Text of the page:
The Ides of March

Snow’s melting, and the Ides of March was just a few days ago. Richard Armour once claimed that was tax season in ancient Rome, but I haven’t been able to verify that yet. I do know that it’s tax season now, assuming one doesn’t want to wait until the last minute, and I certainly didn’t.

So yesterday was tax day for me, and I spent the entire afternoon, easily 4+ hours, putting it together. Since both my wife and I are self-employed, that’s a lot of receipts and a couple of Schedule Cs in addition to the normal forms. Of course, as soon as I emerge her comment is “That didn’t take long.” Felt long to me, until she reminded me, without computer assistance, it used to take a couple of days, an entire weekend,  and that was even before it got as complicated as it is. Yes, I’m old enough to remember doing taxes on paper.  Thank heaven for software and electronic filing.

A good reason to remind oneself: it could always be worse. Even if, in the country’s current situation, it’s hard to imagine how.

The Yamada story has been through First Reader and rewrite, and is currently under submission. Which is pretty much the situation with any story you’re not putting out yourself: hurry up and wait.

I should be thinking about another Yamada collection. I don’t have quite enough uncollected Yamada to do it right now, but it wouldn’t take more than a few more. I’ll find out later if I have those in me. Those currently uncollected are the later ones: “Three Little Foxes,” “The Sorrow of Rain,” “The Tiger’s Turn,” and the new one, working title “Dai-Uzumaki.”

Senior Moments

I couldn’t call it a “senior moment,” singular. It went on too long. Last week I had a lovely fan post from a long-time reader. She was a big follower of the Yamada books but here was referencing characters in a short story that was a particular favorite of hers (Yes, I’m looking at you, Yoko).

One problem—I had absolutely no memory of that story. Yes, I’ve written a lot of stories, but not so many that one (me) would think I could completely forget one, even to the point that I was starting to believe that perhaps she was mistaking me for the author of someone else’s story.

Awkward.

I miss grep. I even miss Win98, in that one regard. There was a “search inside” function built in that would allow me, as with grep, to search within every single story file in my catalogue to determine if, indeed, this one was one of mine or not. And yes, I know there’s a way to do that in Win10, but it’s a colossal pain in the butt. If this happens again, I’ll look for grepwin or something similar. But I digress.

There’s something about writing that most of you already know. Sure, everything you write comes out of you. An experience looking for meaning, an image, a train of thought you’d like to derail, whatever. At the same time, it’s a lot like channeling spirits. You’re not always sure where it comes from, even if, intellectually, you do know, and when it’s done, it’s a separate thing from you. You go on to something else, until the next time. If, in the case of a series, there is a next time.

Which is why I thought I was done with Lord Yamada, or rather he was done with me. After The Emperor in Shadow, the story arc was wrapped up and that was that. Only last night I wrote a new Lord Yamada story. Granted, it was a piece of flash, but I’m thinking of expanding it to a proper short story, at least. There’s enough “there” there. So you never know.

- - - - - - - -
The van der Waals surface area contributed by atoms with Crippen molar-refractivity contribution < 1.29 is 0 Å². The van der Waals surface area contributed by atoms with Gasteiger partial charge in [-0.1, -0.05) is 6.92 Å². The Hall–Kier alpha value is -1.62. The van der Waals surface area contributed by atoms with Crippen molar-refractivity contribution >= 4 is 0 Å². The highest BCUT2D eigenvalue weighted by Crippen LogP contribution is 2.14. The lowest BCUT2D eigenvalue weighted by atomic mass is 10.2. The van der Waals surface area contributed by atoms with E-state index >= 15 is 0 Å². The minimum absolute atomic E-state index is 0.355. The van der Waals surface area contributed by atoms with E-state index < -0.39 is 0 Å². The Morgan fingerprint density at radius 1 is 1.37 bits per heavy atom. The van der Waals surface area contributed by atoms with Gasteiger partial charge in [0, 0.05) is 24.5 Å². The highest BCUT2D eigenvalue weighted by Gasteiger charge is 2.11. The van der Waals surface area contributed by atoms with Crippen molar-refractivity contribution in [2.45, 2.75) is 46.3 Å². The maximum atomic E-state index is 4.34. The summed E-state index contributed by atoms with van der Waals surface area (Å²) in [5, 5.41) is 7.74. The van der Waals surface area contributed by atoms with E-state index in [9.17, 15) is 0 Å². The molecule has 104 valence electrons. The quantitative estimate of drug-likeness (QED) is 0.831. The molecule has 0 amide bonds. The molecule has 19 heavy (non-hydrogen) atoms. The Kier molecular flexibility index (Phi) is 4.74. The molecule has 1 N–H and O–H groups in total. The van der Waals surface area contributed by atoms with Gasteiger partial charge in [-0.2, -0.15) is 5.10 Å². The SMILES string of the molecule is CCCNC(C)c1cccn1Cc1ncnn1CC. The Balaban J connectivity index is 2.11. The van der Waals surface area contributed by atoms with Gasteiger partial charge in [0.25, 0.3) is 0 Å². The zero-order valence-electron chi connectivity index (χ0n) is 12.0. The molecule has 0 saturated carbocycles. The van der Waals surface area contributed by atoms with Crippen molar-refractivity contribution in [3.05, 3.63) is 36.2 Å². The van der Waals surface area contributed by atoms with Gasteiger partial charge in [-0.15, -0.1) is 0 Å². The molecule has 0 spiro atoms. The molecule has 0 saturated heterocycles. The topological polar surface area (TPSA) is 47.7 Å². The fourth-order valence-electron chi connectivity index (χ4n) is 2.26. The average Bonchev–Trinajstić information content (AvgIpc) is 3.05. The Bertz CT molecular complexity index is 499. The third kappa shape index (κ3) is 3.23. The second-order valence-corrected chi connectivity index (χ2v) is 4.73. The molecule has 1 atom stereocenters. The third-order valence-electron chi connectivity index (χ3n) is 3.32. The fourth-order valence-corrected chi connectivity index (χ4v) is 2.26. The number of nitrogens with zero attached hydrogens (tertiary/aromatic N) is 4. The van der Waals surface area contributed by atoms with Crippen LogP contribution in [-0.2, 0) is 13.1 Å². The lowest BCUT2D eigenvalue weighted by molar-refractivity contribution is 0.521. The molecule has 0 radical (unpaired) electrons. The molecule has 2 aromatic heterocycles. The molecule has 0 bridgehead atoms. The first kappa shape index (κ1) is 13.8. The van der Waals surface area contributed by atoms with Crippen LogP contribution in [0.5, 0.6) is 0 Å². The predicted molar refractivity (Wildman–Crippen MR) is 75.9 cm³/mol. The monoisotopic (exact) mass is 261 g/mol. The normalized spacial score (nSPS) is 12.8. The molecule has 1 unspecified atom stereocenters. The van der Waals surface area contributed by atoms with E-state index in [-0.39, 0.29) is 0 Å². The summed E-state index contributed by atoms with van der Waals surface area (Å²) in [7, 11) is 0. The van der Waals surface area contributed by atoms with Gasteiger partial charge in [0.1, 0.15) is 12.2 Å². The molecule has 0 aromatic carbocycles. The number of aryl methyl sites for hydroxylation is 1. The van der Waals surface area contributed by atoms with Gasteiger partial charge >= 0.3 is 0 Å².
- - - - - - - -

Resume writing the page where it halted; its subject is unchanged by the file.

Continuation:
As for the story I couldn’t remember? Something finally clicked, and I pulled it up. “The Right God,” from RoF August 2004, reprinted in my second collection, Worshipping Small Gods.

Took me long enough.

Story Time: The Last Waltz

Today’s Story Time is “The Last Waltz,” which was the very first story I published in the late, great Realms of Fantasy magazine way back in the February, 1995 issue, and only my fifth professional (as in getting paid for) sale. I went on to sell stories to Shawna  McCarthy at Realms twenty-six more times by my count before the magazine ended, but TLW, a little dated as it may be, was a sentimental favorite of mine, even though it’s never been collected. Maybe next time.

At this point I’m also going to end Story Time as a regular weekly feature. Putting each story into display-shape for online takes time I should be spending on new material, and right now time is the one thing I don’t have much of. I’ll still do them now and again, but otherwise I hope to return to a more regular blogging schedule.

Story Time: Golden Bell, Seven, and the Marquis of Zeng

I’m late again. There are reasons, but I won’t bore you with them. I’m late, that’s all, and to somewhat atone, today’s Story Time is a novelette, “Golden Bell, Seven, and the Marquis of Zeng. It was originally published in the debut issue of Black Gate back in 2000.

The character Golden Bell, literally, came to me in a dream, and this is what she said “I have a fever of poetry that consumes me, a malady of song that wears me down.” I had no idea what that was about, so I basically wrote the story to find out. I did the hard part. If you want to know, all you have to do is read it.

Assuming I’m not late again, “Golden Bell, Seven, and the Marquis of Zeng” will stay online until next Wednesday, September 5th.

Story Time: Fox Tails

This week’s Story Time is the novelette that began the Yamada Monogatari series, “Fox Tails.” It was originally published in the June 2005 issue of Realms of Fantasy.

As I’ve said before, I originally conceived of Yamada no Goji as a sort of noir style detective in Heian Japan. Unlike some cases, I did know it was a series when I first wrote it. I don’t always know that, witness the Eli Mothersbaugh stories. What I didn’t know and couldn’t have imagined at the time was how much Yamada would evolve over the series from my original concept. Yamada had his own ideas, apparently, but I didn’t mind. Ill behaved characters are usually the best.